Crime, fear of crime and insecurity during the pandemic: The Greek reality




Covid-19 pandemic, crime trends, Greece, fear of crime, insecurity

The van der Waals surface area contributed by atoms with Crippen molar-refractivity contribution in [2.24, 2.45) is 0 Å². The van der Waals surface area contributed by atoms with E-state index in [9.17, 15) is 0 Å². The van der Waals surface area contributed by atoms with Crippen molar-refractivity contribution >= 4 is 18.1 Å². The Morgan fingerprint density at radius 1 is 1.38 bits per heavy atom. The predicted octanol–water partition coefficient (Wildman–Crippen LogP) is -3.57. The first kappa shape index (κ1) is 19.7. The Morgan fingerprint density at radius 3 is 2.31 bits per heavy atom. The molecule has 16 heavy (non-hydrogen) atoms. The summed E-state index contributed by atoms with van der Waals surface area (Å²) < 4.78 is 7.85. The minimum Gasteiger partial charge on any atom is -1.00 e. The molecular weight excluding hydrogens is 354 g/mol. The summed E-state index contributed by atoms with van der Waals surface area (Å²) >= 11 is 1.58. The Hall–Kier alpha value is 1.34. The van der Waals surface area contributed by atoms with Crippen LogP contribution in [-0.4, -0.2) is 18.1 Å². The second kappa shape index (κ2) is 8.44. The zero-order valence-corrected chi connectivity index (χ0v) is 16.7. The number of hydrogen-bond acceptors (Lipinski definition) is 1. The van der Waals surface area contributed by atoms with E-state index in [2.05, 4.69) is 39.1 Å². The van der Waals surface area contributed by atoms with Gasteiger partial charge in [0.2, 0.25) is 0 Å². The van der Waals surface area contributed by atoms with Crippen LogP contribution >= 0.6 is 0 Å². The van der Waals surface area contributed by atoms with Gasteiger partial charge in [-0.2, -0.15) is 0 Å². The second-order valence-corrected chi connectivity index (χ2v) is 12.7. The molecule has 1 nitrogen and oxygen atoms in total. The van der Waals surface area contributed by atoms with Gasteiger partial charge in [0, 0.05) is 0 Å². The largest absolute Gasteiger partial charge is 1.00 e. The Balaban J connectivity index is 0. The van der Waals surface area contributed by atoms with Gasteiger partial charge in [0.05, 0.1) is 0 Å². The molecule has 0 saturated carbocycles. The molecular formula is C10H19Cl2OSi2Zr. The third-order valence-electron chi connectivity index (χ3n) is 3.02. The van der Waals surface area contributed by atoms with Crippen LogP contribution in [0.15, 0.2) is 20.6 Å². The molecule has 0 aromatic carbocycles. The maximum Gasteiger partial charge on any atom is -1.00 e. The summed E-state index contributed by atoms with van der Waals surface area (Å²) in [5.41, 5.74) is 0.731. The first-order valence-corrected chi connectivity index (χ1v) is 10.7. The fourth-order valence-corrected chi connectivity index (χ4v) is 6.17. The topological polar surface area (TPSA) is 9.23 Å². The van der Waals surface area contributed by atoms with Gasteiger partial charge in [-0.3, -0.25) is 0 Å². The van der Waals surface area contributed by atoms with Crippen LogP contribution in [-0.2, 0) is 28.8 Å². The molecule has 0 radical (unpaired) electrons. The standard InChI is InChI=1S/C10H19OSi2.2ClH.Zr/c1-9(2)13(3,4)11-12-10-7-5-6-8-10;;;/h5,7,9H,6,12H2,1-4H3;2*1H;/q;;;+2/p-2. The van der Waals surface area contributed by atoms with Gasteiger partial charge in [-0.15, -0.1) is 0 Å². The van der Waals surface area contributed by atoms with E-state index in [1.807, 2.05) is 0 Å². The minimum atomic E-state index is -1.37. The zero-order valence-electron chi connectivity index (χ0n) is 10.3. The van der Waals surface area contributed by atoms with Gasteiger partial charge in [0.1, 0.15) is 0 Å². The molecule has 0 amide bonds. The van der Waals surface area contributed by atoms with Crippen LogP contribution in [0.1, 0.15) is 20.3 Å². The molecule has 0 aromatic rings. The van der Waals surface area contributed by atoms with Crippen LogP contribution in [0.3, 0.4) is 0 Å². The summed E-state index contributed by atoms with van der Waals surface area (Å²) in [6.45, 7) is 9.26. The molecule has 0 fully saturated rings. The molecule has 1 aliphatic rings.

The Covid-19 pandemic that emerged in the beginning of 2020 has been a massive health crisis causing tremendous consequences in all sectors of everyday human life. In this context, it is assumed that such a health crisis along with the imposition of the various restrictive measures to reduce the spread of the virus, have had a profound impact on crime and fear of crime worldwide. In the framework of the present analysis, we investigate such an impact on crime and insecurity in Greece during the year 2020 and the first quarter of the year 2021. According to the research data there was a shift in crime interest and a simultaneous reduction in overall crime as well as in specific categories of crime during the implementation of the two lockdowns in the first year of the pandemic. Indeed, in some crime categories, such as crimes against property and economic crimes, the reduction exceeded approximately 30%. In contrast, in terms of cybercrime, there has been an increase since the implementation of the first lockdown. As far as the first quarter of the year 2021 is concerned, a slight increase in crime rates was recorded from March onwards when the restrictive measures loosened. Regarding fear of crime, our analysis has shown that during the first year of the pandemic the prevailing preoccupations and worries of the Greek citizens have centered upon their personal financial situation and on their daily life, as well as on the fear of infection and the spread of the pandemic. As is evidenced the uncertainty that was caused by the pandemic and the consequent measures has led the Greek citizens in a state of limbo were fear and insecurities linked to survival prevailed, while concerns about crime have moved to the background. However, from 2020 to 2021 a transition from survival-related fear to quality-of-life-related fear is observed. The aforementioned shifts in crime and fear of crime could be related to the restructuring of criminal opportunities as a consequence of the imposed restrictions to everyday mobility and the displacement of crime from the public space to the private setting. Such a displacement led to a noticeable reduction in exposure to risks and threats related to crime in the public sphere. In addition, in terms of fear of crime and insecurity, it is expected that during such a serious health crisis the focus of attention shifts from fear of crime and concerns about crime to other concerns arising from a general fear of survival.

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